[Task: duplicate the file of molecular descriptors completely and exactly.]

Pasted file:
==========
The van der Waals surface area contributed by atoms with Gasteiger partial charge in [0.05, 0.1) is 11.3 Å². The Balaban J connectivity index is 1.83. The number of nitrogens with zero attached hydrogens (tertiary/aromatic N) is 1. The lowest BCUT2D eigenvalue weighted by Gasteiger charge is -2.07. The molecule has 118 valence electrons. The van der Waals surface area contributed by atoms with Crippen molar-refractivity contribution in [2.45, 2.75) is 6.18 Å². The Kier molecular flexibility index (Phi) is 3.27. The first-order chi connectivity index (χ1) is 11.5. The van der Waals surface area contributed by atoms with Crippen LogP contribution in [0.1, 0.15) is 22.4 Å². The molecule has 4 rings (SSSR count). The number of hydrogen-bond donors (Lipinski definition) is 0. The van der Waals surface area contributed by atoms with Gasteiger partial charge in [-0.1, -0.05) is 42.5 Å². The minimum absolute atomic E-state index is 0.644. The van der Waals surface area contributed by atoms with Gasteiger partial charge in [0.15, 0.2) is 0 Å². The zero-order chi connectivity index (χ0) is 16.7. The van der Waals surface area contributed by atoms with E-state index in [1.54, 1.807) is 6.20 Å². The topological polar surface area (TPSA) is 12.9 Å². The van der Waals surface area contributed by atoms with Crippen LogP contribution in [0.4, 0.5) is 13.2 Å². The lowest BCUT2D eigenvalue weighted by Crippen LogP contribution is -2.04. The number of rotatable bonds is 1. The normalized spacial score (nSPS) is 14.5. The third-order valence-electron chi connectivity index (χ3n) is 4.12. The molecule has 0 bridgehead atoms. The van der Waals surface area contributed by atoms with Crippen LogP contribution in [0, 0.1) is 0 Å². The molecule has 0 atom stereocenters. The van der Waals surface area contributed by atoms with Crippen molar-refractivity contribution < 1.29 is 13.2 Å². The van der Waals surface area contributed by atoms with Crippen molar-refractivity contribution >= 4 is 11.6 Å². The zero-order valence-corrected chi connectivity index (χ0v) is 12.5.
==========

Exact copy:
The van der Waals surface area contributed by atoms with Gasteiger partial charge in [0.05, 0.1) is 11.3 Å². The Balaban J connectivity index is 1.83. The number of nitrogens with zero attached hydrogens (tertiary/aromatic N) is 1. The lowest BCUT2D eigenvalue weighted by Gasteiger charge is -2.07. The molecule has 118 valence electrons. The van der Waals surface area contributed by atoms with Crippen molar-refractivity contribution in [2.45, 2.75) is 6.18 Å². The Kier molecular flexibility index (Phi) is 3.27. The first-order chi connectivity index (χ1) is 11.5. The van der Waals surface area contributed by atoms with Crippen LogP contribution in [0.1, 0.15) is 22.4 Å². The molecule has 4 rings (SSSR count). The number of hydrogen-bond donors (Lipinski definition) is 0. The van der Waals surface area contributed by atoms with Gasteiger partial charge in [-0.1, -0.05) is 42.5 Å². The minimum absolute atomic E-state index is 0.644. The van der Waals surface area contributed by atoms with Gasteiger partial charge in [0.15, 0.2) is 0 Å². The zero-order chi connectivity index (χ0) is 16.7. The van der Waals surface area contributed by atoms with E-state index in [1.54, 1.807) is 6.20 Å². The topological polar surface area (TPSA) is 12.9 Å². The van der Waals surface area contributed by atoms with Crippen LogP contribution in [0.4, 0.5) is 13.2 Å². The lowest BCUT2D eigenvalue weighted by Crippen LogP contribution is -2.04. The number of rotatable bonds is 1. The normalized spacial score (nSPS) is 14.5. The third-order valence-electron chi connectivity index (χ3n) is 4.12. The molecule has 0 bridgehead atoms. The van der Waals surface area contributed by atoms with Crippen LogP contribution in [0, 0.1) is 0 Å². The molecule has 0 atom stereocenters. The van der Waals surface area contributed by atoms with Crippen molar-refractivity contribution < 1.29 is 13.2 Å². The van der Waals surface area contributed by atoms with Crippen molar-refractivity contribution >= 4 is 11.6 Å². The zero-order valence-corrected chi connectivity index (χ0v) is 12.5.